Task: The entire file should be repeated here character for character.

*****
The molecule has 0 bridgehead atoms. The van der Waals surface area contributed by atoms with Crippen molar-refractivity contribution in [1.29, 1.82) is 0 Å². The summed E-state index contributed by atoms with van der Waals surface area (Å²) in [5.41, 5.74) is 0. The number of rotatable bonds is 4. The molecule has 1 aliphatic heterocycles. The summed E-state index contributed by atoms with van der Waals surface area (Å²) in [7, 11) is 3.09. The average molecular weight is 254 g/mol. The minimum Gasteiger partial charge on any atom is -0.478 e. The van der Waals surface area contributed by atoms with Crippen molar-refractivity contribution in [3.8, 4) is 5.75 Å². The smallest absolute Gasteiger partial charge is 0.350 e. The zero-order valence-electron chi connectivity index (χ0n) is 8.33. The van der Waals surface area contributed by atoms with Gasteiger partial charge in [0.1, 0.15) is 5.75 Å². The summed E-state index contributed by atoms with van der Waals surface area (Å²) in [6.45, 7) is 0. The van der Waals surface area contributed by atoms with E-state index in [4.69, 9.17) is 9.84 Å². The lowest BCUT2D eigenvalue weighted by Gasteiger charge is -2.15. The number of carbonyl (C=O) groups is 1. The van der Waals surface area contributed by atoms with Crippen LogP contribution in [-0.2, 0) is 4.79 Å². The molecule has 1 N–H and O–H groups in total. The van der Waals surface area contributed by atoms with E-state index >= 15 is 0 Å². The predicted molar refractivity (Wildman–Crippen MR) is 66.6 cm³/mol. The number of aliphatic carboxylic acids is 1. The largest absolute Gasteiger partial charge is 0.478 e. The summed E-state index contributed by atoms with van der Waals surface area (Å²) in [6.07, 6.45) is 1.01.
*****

The molecule has 0 bridgehead atoms. The van der Waals surface area contributed by atoms with Crippen molar-refractivity contribution in [1.29, 1.82) is 0 Å². The summed E-state index contributed by atoms with van der Waals surface area (Å²) in [5.41, 5.74) is 0. The number of rotatable bonds is 4. The molecule has 1 aliphatic heterocycles. The summed E-state index contributed by atoms with van der Waals surface area (Å²) in [7, 11) is 3.09. The average molecular weight is 254 g/mol. The minimum Gasteiger partial charge on any atom is -0.478 e. The van der Waals surface area contributed by atoms with Crippen molar-refractivity contribution in [3.8, 4) is 5.75 Å². The smallest absolute Gasteiger partial charge is 0.350 e. The zero-order valence-electron chi connectivity index (χ0n) is 8.33. The van der Waals surface area contributed by atoms with Gasteiger partial charge in [0.1, 0.15) is 5.75 Å². The summed E-state index contributed by atoms with van der Waals surface area (Å²) in [6.45, 7) is 0. The van der Waals surface area contributed by atoms with E-state index in [4.69, 9.17) is 9.84 Å². The lowest BCUT2D eigenvalue weighted by Gasteiger charge is -2.15. The number of carbonyl (C=O) groups is 1. The van der Waals surface area contributed by atoms with Crippen LogP contribution in [-0.2, 0) is 4.79 Å². The molecule has 1 N–H and O–H groups in total. The van der Waals surface area contributed by atoms with E-state index >= 15 is 0 Å². The predicted molar refractivity (Wildman–Crippen MR) is 66.6 cm³/mol. The number of aliphatic carboxylic acids is 1. The largest absolute Gasteiger partial charge is 0.478 e. The summed E-state index contributed by atoms with van der Waals surface area (Å²) in [6.07, 6.45) is 1.01.